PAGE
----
On The Nuances Of Racism

A Fitting Conversation For Black History Month

I used this same image in a similar post back in 2016, just after the presidential elections. That particular post discussed the reality of racism in America and in American politics (Spoiler Alert: it was real and prevalent then, and is now).

So here we are in the very beginning of Black History Month 2019 — a month in which the President of the United States gave a State of the Union Address without even mentioning Black History Month — and the number of times I have heard the words “I’m not racist, but…” in just the past week is quite astronomical. That, however, is not to say necessarily that all of the people using that phrase are racist. The discussion on these things is more nuanced than that. And that is the core topic of this post — the nuances of racism.


Blackface In Virginia

Billy Van, the monologue comedian, 1900. This image is available from the United States Library of Congress’s Prints and Photographs division under the digital ID var.1831

The constituents of the state in which I currently reside, Virginia, are split on the issue of whether or not the Governor of our state, Ralph Northam should resign after a yearbook page allegedly depicting Northam in blackface from 1984 surfaced. Since the original surfacing of the page, Northam has wavered on whether or not it was actually him in the image. At this point it does not matter, because as many have rightly pointed out, he believed at some point that it could have been him.

The history of blackface is important to understand before forming any type of opinion on this matter. I recommend you take the time to educate yourself, but simply put, in the 1830s white actors began using shoe polish to depict black men as lazy, ignorant, and effectively worthless individuals. It was a depiction that very much so exaggerated every negative stereotype of black man that we still see in America today, and helped to continue to separate blacks from the whites. Blackface, no matter the context, has racist undertones that cannot be ignored. We are hardly a generation away from when blackface was still used in very racist contexts.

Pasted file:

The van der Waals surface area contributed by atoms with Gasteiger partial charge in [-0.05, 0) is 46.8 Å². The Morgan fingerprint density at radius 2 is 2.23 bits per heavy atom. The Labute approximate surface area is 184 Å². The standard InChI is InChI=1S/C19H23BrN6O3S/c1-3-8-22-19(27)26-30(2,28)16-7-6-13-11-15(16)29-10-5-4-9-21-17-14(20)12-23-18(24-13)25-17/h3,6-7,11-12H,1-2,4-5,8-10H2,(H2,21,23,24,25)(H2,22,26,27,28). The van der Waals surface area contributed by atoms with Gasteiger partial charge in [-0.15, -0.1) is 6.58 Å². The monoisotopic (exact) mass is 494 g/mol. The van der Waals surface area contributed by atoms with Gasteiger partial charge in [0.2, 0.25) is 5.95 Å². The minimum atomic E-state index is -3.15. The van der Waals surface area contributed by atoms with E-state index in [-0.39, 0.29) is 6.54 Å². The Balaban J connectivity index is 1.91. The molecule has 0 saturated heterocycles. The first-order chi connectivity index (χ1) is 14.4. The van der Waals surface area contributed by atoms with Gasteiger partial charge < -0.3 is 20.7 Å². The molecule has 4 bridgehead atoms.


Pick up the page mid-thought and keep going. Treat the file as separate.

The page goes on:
Interestingly, Virginians are still pretty split on whether or not Northam should should step down, even while the Democratic party overwhelmingly continues to call for his resignation. A more interesting point is that blacks in Virginia by a pretty wide margin do not believe Northam should step down. As a black man, this is not a particularly surprising point. Although he should not have been the one to say it, Northam was correct in later saying: “In the place and time where I grew up, many actions that we regard as abhorrent today, were commonplace”.

And this brings us to my point — racism is a nuanced topic. Yes — the act of dressing up in blackface is indeed racist regardless of intent given the history, but individual racist actions in isolation do not make a racist. At the same time, intent matters, but lack of malicious intent does not immediately excuse something from being racist. These are not contradictory points — this is the nuance of racism.

Northam has no further history of racist actions (that we are aware of) so to judge the entire man on this one particular instance which he has shown remorse and apologized for would be unjust. Because of this, as a black man, I can forgive what was more than likely a handful of indiscretions (and racist actions) during a time in which such indiscretions were not viewed as they are today and were not committed in malice and remorse was clearly felt.